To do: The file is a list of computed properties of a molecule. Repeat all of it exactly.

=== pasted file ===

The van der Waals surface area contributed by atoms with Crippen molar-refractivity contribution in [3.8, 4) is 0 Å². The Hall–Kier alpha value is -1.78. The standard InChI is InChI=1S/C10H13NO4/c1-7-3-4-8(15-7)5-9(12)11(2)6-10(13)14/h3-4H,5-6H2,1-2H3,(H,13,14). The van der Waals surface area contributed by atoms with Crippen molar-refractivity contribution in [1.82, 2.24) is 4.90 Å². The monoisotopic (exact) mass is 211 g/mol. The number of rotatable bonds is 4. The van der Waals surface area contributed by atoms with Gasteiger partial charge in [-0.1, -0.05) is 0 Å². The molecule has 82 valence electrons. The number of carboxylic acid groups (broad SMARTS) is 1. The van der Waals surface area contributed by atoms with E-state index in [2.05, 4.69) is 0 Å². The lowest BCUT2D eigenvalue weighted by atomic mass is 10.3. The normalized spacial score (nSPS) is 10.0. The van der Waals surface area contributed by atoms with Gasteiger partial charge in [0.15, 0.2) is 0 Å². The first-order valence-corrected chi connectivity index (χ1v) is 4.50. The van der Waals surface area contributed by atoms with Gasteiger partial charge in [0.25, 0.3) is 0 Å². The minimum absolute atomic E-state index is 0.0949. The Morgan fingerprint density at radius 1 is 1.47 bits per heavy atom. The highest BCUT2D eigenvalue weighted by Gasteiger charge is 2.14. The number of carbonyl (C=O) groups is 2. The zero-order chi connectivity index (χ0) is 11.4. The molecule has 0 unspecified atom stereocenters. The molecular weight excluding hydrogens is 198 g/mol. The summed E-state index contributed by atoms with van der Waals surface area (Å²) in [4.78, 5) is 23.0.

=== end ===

The van der Waals surface area contributed by atoms with Crippen molar-refractivity contribution in [3.8, 4) is 0 Å². The Hall–Kier alpha value is -1.78. The standard InChI is InChI=1S/C10H13NO4/c1-7-3-4-8(15-7)5-9(12)11(2)6-10(13)14/h3-4H,5-6H2,1-2H3,(H,13,14). The van der Waals surface area contributed by atoms with Crippen molar-refractivity contribution in [1.82, 2.24) is 4.90 Å². The monoisotopic (exact) mass is 211 g/mol. The number of rotatable bonds is 4. The van der Waals surface area contributed by atoms with Gasteiger partial charge in [-0.1, -0.05) is 0 Å². The molecule has 82 valence electrons. The number of carboxylic acid groups (broad SMARTS) is 1. The van der Waals surface area contributed by atoms with E-state index in [2.05, 4.69) is 0 Å². The lowest BCUT2D eigenvalue weighted by atomic mass is 10.3. The normalized spacial score (nSPS) is 10.0. The van der Waals surface area contributed by atoms with Gasteiger partial charge in [0.15, 0.2) is 0 Å². The first-order valence-corrected chi connectivity index (χ1v) is 4.50. The van der Waals surface area contributed by atoms with Gasteiger partial charge in [0.25, 0.3) is 0 Å². The minimum absolute atomic E-state index is 0.0949. The Morgan fingerprint density at radius 1 is 1.47 bits per heavy atom. The highest BCUT2D eigenvalue weighted by Gasteiger charge is 2.14. The number of carbonyl (C=O) groups is 2. The zero-order chi connectivity index (χ0) is 11.4. The molecule has 0 unspecified atom stereocenters. The molecular weight excluding hydrogens is 198 g/mol. The summed E-state index contributed by atoms with van der Waals surface area (Å²) in [4.78, 5) is 23.0.